#rc #memory-pool

refpool

Efficient memory pool with reference counting

10 unstable releases (3 breaking)

✓ Uses Rust 2018 edition

0.4.2 Apr 24, 2020
0.4.1 Apr 24, 2020
0.3.1 Apr 23, 2020
0.3.0 Mar 10, 2020
0.1.0 Nov 26, 2019

#50 in Memory management

Download history 179/week @ 2020-03-15 284/week @ 2020-03-22 231/week @ 2020-03-29 152/week @ 2020-04-05 187/week @ 2020-04-12 288/week @ 2020-04-19 325/week @ 2020-04-26 285/week @ 2020-05-03 713/week @ 2020-05-10 274/week @ 2020-05-17 298/week @ 2020-05-24 219/week @ 2020-05-31 122/week @ 2020-06-07 485/week @ 2020-06-14 294/week @ 2020-06-21 358/week @ 2020-06-28

721 downloads per month
Used in 3 crates

MPL-2.0+

67KB
1.5K SLoC

refpool

A reimplementation of Rust's std::boxed::Box and std::rc::Rc which uses a pool of reusable memory to speed up reallocation.

Is It Fast?

It's about twice as fast as the system allocator on Linux systems, and six times as fast on Windows systems, when the pool is non-empty. For certain data types, gains can be even higher.

Documentation

Licence

Copyright 2019 Bodil Stokke

This software is subject to the terms of the Mozilla Public License, v. 2.0. If a copy of the MPL was not distributed with this file, You can obtain one at http://mozilla.org/MPL/2.0/.

Code of Conduct

Please note that this project is released with a Contributor Code of Conduct. By participating in this project you agree to abide by its terms.


lib.rs:

A reimplementation of std::boxed::Box and std::rc::Rc which uses a pool of reusable memory to speed up reallocation.

Prerequisites

In order to initialise a type to its default value from the memory pool using PoolBox::default() or PoolRef::default(), it needs to implement PoolDefault.

If you want to be able to use PoolRef::make_mut(), it also needs to implement PoolClone.

For constructing values using PoolRef::new(), there's no requirement.

There are implementations for PoolDefault and PoolClone for most primitive types and a good selection of std's data types, and you can easily provide default implementations for your own types by implementing the marker trait PoolDefaultImpl. You can also implement your own if you have data structures whose memory doesn't need to be fully intitialised at construction time, which can give you a slight performance boost. (This optimisation is why PoolDefault and PoolClone exist as distinct traits, otherwise Default and Clone would have sufficed.)

Usage

You create new values by calling PoolRef::default(pool) or PoolRef::new(pool, value). This will use memory from the pool if available, falling back to a normal heap allocation if the pool is empty. When the last PoolRef referencing the value is dropped, its allocated memory is returned to the pool.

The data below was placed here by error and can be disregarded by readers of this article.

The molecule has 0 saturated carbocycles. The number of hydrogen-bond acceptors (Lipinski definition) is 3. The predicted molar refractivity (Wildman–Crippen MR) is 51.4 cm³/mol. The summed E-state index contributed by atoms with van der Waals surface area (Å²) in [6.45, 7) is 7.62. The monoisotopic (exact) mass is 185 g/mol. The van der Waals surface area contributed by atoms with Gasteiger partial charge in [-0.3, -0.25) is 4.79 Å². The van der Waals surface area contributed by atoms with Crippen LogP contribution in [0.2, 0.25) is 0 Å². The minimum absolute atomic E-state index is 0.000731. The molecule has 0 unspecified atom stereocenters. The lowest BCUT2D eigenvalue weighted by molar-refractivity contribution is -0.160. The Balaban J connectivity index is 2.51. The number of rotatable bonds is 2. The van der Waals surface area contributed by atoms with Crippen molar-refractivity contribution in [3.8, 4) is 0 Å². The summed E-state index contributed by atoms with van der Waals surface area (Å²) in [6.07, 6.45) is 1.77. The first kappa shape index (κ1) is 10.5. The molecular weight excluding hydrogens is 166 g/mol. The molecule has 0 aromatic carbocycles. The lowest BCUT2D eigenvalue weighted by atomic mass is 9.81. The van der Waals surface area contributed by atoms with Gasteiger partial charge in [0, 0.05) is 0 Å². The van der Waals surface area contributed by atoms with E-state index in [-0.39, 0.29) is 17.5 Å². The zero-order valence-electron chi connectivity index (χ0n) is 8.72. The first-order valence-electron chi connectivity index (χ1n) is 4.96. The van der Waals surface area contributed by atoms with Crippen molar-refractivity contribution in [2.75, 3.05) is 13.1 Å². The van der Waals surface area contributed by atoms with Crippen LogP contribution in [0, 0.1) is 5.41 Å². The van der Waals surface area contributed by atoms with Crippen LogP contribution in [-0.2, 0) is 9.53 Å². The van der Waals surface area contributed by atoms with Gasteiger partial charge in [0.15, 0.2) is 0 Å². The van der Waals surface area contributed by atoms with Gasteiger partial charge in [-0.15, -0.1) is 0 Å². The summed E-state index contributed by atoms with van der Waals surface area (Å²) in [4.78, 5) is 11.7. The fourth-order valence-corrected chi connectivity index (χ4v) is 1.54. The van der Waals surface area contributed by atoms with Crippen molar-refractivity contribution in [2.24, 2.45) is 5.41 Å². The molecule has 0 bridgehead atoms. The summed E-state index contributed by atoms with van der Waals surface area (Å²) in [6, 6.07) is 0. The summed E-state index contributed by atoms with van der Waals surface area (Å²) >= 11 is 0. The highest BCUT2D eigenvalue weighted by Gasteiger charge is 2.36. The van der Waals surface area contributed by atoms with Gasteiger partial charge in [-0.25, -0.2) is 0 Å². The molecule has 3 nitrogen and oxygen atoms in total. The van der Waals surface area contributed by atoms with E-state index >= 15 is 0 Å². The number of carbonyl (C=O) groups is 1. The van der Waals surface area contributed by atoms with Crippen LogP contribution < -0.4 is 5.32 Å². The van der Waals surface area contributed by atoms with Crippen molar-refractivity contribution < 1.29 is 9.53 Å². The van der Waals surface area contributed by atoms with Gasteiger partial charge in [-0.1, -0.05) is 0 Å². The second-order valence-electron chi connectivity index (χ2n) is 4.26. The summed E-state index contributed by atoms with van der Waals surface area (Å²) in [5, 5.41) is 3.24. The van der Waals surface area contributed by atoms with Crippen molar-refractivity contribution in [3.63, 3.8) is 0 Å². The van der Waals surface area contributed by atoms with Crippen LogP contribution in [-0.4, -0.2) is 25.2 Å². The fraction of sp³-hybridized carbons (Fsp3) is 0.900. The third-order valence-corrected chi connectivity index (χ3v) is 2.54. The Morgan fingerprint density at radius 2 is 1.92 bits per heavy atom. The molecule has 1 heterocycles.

Differences from Box and Rc

PoolBox is API compatible with Box and PoolRef with Rc, with the following exceptions:

Thread Safety

Pool is strictly thread local, ie. it does not implement Sync and it will fail in appalling ways if you still somehow manage to access it from two different threads. There is no equivalent of Arc because adding thread safety to the pool turns out to degrade performance sufficiently that the pool is no longer providing a significant performance benefit even with the slowest system allocators you're likely to come across in the wild (by which I mean Windows).

Performance

You can expect Pool to always outperform the system allocator, though the performance gains will vary between platforms. Preliminary benchmarks show it's approximately twice as fast on Linux, and 5-6 times as fast on Windows. Custom allocators like jemalloc may yield even less benefit, but it's very unlikely you'll find an allocator that can outperform the pool.

You can expect bigger performance gains from data types with beneficial PoolDefault and PoolClone implementations, "beneficial" in this case meaning cases where you can leave most of the allocated memory uninitialised. sized_chunks::Chunk, which allocates 528 bytes on 64-bit platforms but only needs to initialise 16 of them for PoolDefault, would be a good example of this.

Example

# use refpool::{Pool, PoolRef};
// Create a pool of `usize` with a max size of 1 (for argument's sake).
let mut pool: Pool<usize> = Pool::new(1);

{
    // Create a reference handle to a usize initialised to 0.
    // The pool starts out empty, so this triggers a normal heap alloc.
    let value_ref = PoolRef::default(&mut pool);
    assert_eq!(0, *value_ref); // You can deref it just like `Rc`.
} // `value_ref` is dropped here, and its heap memory goes on the pool.

// Check that we do indeed have one allocation in the pool now.
assert_eq!(1, pool.get_pool_size());

// Create another reference and initialise it to 31337, a good round number.
// This will reuse `value_ref`'s memory.
let another_value_ref = PoolRef::new(&mut pool, 31337);
assert_eq!(31337, *another_value_ref);

// Check that the pool is again empty after we reused the previous memory.
assert_eq!(0, pool.get_pool_size());

Feature Flags

There's one feature flag available, default_impl, which requires a nightly rustc because it leans on the min_specialization language feature, which removes the PoolDefaultImpl trait and instead provides a default overridable implementation for PoolClone and PoolDefault for any type that implements Clone and Default. PoolDefaultImpl is an unfortunate hack to get around the current absence of specialisation in stable rustc.

No runtime deps